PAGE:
Understanding complex trauma

Complex trauma

While most trauma research focuses on post-traumatic stress disorder (PTSD) and war, there is growing recognition that most people experience trauma through childhood experiences.

Childhood trauma is often differentiated between acute exposure to a single event, with supportive adults to help the child make sense of the experience, and complex trauma.

Complex trauma occurs with cumulative exposure to traumatic experiences that may involve interpersonal violation and can occur within the child’s care giving system or child maltreatment.1

Complex trauma can also occur in social institutions, particularly in relation to Aboriginal and Torres Strait Islander children.

How complex trauma occurs

In secure care-giving relationships, a child’s need for food, security and comfort is responded to sensitively and intuitively. If a caregiver withdraws, or gives a hostile or confusing response, it may activate conflicting attachment and defence systems in the child.3

As a result, experiencing complex trauma can have profound and ongoing impacts on a child’s development and their physical, social and emotional wellbeing.3,4

Broader societal factors can interact to amplify or counteract these effects,2 with the factors experienced by Aboriginal communities having a generally compounding negative effect.

Complex trauma impacts on health

Increasing evidence demonstrates how complex trauma is strongly associated with a range of health problems, including:

  • smoking
  • eating disorders
  • unplanned pregnancies
  • adverse birth outcomes, and
  • psychological illness.3,4

Complex trauma impacts on perinatal period

Parents who have experienced complex trauma may experience triggers during the perinatal period, which is from pregnancy through to the the first two years of life. Particular risks during this time include the intimate nature of pregnancy and childbirth experiences, and the demands of becoming a parent of a young baby.

These experiences can trigger trauma responses associated with the parent's own childhood experiences. These triggers and the long-lasting relational effects can impede the capacity of parents to nurture and care for their children, leading to ‘intergenerational cycles’ of trauma.1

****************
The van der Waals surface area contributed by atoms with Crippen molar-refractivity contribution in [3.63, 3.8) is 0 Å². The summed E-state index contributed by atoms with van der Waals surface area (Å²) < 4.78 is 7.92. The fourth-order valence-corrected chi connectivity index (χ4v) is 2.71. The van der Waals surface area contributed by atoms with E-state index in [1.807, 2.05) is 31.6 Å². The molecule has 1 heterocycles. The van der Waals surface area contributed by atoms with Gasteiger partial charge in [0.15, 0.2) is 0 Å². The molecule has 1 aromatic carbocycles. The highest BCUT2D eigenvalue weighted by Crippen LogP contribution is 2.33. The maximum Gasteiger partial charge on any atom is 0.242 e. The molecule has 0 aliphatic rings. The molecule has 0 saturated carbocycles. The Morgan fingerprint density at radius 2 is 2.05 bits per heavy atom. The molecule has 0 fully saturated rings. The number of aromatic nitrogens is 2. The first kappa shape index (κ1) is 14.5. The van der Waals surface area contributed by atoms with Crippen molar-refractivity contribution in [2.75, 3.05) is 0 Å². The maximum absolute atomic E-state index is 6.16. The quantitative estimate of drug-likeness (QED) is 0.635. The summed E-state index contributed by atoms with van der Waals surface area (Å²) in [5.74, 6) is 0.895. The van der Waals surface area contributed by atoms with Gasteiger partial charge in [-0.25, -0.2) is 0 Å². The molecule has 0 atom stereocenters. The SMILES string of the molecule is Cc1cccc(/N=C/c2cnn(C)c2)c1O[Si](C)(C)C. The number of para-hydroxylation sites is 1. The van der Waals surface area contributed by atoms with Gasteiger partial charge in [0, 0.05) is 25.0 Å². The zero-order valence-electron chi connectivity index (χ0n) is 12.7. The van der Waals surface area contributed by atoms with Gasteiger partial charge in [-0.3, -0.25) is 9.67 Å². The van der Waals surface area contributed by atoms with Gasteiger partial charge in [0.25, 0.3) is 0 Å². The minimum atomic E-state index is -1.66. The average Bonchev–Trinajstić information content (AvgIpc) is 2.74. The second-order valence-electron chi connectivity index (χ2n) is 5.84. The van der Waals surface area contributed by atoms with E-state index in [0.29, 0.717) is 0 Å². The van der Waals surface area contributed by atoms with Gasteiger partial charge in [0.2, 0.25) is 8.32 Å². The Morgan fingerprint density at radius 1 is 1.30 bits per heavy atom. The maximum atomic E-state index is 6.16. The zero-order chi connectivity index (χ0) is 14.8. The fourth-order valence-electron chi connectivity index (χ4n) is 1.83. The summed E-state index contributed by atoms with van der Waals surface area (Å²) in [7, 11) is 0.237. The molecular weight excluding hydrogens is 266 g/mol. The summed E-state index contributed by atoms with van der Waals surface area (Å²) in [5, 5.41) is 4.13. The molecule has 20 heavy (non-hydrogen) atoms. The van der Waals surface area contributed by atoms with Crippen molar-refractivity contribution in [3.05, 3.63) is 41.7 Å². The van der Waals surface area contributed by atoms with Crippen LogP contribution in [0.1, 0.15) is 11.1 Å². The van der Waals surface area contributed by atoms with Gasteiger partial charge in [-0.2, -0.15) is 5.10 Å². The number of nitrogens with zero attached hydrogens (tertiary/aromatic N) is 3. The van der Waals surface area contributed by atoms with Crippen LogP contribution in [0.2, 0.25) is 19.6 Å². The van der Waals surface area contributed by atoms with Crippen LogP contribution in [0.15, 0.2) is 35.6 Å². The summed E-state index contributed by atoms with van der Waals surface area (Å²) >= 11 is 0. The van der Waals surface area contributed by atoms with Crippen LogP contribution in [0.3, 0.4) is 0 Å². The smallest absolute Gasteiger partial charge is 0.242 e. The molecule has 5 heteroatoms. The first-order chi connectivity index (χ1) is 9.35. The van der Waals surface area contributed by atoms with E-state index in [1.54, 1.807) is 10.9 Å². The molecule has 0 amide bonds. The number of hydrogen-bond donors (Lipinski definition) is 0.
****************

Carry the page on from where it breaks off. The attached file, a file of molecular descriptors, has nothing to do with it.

Healing opportunities

For most people, pregnancy is the first time they have regular contact with health services since their own childhood.5 This makes the perinatal period a unique opportunity for healing and emotional development for those who have experienced complex trauma.

Growing research indicates that a positive strength-based focus at this time can turn the ‘vicious cycle’ of intergenerational trauma into a ‘virtuous cycle’ where love and ‘nurturing the future’  promotes healing for the parent.6,7

The Healing the past by nurturing the future project aims to develop strategies to identify and support Aboriginal parents experiencing complex trauma.

Find out more about trauma with our helpful resources.


  1. Alexander P. Intergenerational cycles of trauma and violence:  An attachment and family systems perspective. New York, NY: W.W. Norton & Company; 2016.
  2. Kezelman, C., & Stavropoulos, P. (2012). Practice Guidelines for Treatment of Complex Trauma and Trauma Informed Care and Service Delivery. Sydney: Adults Surviving Child Abuse.
  3. McCrory E, De Brito S, Viding E. Research review: The neurobiology and genetics of maltreatment and adversity. J Child Psychol Psychiatry 2010;51(10):1079-95.
  4. Cloitre M, Garvert DW, Weiss B, Carlson EB, Bryant RA. Distinguishing PTSD, Complex PTSD, and Borderline Personality Disorder: A latent class analysis. Eur J Psychotraumatol. 2014;5.
  5. Amos J, Segal L, Cantor C. Entrapped Mother, Entrapped Child: Agonic Mode, Hierarchy and Appeasement in Intergenerational Abuse and Neglect. J Child Family Studies. 2015;24(5):1442-50.
  6. Fava NM, Simon VA, Smith E, Khan M, Kovacevic M, Rosenblum KL, et al. Perceptions of general and parenting-specific posttraumatic change among postpartum mothers with histories of childhood maltreatment. Child Abuse Negl. 2016;56:20-9.
  7. Segal L, Dalziel K. Investing to Protect Our Children: Using Economics to Derive an Evidence-based Strategy. Child Abuse Review. 2011;20(4):274-89.